Mechanisms controlling release of brain-derived neurotrophic factor (BDNF) in the mesolimbic dopamine reward pathway remain unknown. We report that phasic optogenetic activation of this pathway increases BDNF amounts in the nucleus accumbens (NAc) of socially stressed mice but not of stress-naive mice. This stress gating of BDNF signaling is mediated by corticotrophin-releasing factor (CRF) acting in the NAc. These results unravel a stress context-detecting function of the brain's mesolimbic circuit.

  8. Multimarker analysis suggests the involvement of BDNF signaling and microRNA biosynthesis in suicidal behavior.

    PubMed

    Pulay, Attila J; Réthelyi, János M

    2016-09-01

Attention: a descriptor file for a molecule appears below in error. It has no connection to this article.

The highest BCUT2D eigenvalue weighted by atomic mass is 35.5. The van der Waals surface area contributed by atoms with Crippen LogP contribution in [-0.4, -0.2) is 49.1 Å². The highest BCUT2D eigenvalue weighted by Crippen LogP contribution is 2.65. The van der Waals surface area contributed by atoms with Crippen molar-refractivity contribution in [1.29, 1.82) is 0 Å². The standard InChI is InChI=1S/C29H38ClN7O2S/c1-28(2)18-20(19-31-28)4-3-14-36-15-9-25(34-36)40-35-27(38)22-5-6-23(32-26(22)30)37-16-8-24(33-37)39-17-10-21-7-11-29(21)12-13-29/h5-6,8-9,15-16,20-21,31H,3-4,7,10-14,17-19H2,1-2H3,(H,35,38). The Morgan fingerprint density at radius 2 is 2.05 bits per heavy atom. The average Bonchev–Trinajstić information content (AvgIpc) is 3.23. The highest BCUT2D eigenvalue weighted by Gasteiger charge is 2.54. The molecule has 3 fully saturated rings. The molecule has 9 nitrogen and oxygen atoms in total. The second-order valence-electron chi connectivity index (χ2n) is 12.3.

Despite moderate heritability estimates the genetics of suicidal behavior remains unclear, genome-wide association and candidate gene studies focusing on single nucleotide associations reported inconsistent findings. Our study explored biologically informed, multimarker candidate gene associations with suicidal behavior in mood disorders. We analyzed the GAIN Whole Genome Association Study of Bipolar Disorder version 3 (n = 999, suicidal n = 358) and the GAIN Major Depression: Stage 1 Genomewide Association in Population-Based Samples (n = 1,753, suicidal n = 245) datasets. Suicidal behavior was defined as severe suicidal ideation or attempt. Candidate genes were selected based on literature search (Geneset1, n = 35), gene expression data of microRNA genes, (Geneset2, n = 68) and their target genes (Geneset3, n = 11,259). Quality control, dosage analyses were carried out with PLINK. Gene-based associations of Geneset1 were analyzed with KGG. Polygenic profile scores of suicidal behavior were computed in the major depression dataset both with PRSice and LDpred and validated in the bipolar disorder data. Several nominally significant gene-based associations were detected, but only DICER1 associated with suicidal behavior in both samples, while only the associations of NTRK2 in the depression sample reached family wise and experiment wise significance. Polygenic profile scores negatively predicted suicidal behavior in the bipolar sample for only Geneset2, with the strongest prediction by PRSice at Pt  < 0.03 (Nagelkerke R(2)  = 0.01, P < 0.007). Gene-based association results confirmed the potential involvement of the BDNF-NTRK2-CREB pathway in the pathogenesis of suicide and the cross-disorder association of DICER1. Polygenic risk prediction of the selected miRNA genes indicates that the miRNA system may play a mediating role, but with considerable pleiotropy. © 2016 Wiley Periodicals, Inc.